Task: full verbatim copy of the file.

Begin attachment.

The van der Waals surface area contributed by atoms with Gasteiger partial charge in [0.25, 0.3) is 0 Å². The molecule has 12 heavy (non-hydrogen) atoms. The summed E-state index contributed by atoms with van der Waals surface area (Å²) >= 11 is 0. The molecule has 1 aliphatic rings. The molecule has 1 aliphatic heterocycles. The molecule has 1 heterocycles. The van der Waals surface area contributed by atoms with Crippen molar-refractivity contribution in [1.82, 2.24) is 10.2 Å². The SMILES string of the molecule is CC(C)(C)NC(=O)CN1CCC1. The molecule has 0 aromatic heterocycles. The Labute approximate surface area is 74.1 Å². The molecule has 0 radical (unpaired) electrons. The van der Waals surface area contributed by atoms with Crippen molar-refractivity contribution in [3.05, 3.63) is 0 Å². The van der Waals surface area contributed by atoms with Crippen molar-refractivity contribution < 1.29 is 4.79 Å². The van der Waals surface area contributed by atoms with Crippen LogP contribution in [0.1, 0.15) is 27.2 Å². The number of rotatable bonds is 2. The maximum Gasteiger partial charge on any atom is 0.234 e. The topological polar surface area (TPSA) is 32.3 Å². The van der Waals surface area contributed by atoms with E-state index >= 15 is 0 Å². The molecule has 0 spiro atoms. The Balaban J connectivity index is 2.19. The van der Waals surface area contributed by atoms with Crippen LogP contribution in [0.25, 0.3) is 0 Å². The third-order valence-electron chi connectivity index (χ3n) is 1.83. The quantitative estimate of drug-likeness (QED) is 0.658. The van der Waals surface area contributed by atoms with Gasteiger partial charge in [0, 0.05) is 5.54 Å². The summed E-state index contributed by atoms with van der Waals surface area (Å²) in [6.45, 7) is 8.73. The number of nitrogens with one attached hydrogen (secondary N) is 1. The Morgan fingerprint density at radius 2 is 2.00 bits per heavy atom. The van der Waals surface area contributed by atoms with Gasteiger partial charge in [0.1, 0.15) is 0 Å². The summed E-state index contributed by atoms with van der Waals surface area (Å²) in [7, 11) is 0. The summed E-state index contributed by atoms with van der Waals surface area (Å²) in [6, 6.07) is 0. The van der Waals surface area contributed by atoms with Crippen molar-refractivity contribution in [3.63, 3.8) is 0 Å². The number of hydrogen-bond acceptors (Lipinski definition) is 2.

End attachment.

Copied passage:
The van der Waals surface area contributed by atoms with Gasteiger partial charge in [0.25, 0.3) is 0 Å². The molecule has 12 heavy (non-hydrogen) atoms. The summed E-state index contributed by atoms with van der Waals surface area (Å²) >= 11 is 0. The molecule has 1 aliphatic rings. The molecule has 1 aliphatic heterocycles. The molecule has 1 heterocycles. The van der Waals surface area contributed by atoms with Crippen molar-refractivity contribution in [1.82, 2.24) is 10.2 Å². The SMILES string of the molecule is CC(C)(C)NC(=O)CN1CCC1. The molecule has 0 aromatic heterocycles. The Labute approximate surface area is 74.1 Å². The molecule has 0 radical (unpaired) electrons. The van der Waals surface area contributed by atoms with Crippen molar-refractivity contribution in [3.05, 3.63) is 0 Å². The van der Waals surface area contributed by atoms with Crippen molar-refractivity contribution < 1.29 is 4.79 Å². The van der Waals surface area contributed by atoms with Crippen LogP contribution in [0.1, 0.15) is 27.2 Å². The number of rotatable bonds is 2. The maximum Gasteiger partial charge on any atom is 0.234 e. The topological polar surface area (TPSA) is 32.3 Å². The van der Waals surface area contributed by atoms with E-state index >= 15 is 0 Å². The molecule has 0 spiro atoms. The Balaban J connectivity index is 2.19. The van der Waals surface area contributed by atoms with Crippen LogP contribution in [0.25, 0.3) is 0 Å². The third-order valence-electron chi connectivity index (χ3n) is 1.83. The quantitative estimate of drug-likeness (QED) is 0.658. The van der Waals surface area contributed by atoms with Gasteiger partial charge in [0, 0.05) is 5.54 Å². The summed E-state index contributed by atoms with van der Waals surface area (Å²) in [6.45, 7) is 8.73. The number of nitrogens with one attached hydrogen (secondary N) is 1. The Morgan fingerprint density at radius 2 is 2.00 bits per heavy atom. The van der Waals surface area contributed by atoms with Gasteiger partial charge in [0.1, 0.15) is 0 Å². The summed E-state index contributed by atoms with van der Waals surface area (Å²) in [7, 11) is 0. The summed E-state index contributed by atoms with van der Waals surface area (Å²) in [6, 6.07) is 0. The van der Waals surface area contributed by atoms with Crippen molar-refractivity contribution in [3.63, 3.8) is 0 Å². The number of hydrogen-bond acceptors (Lipinski definition) is 2.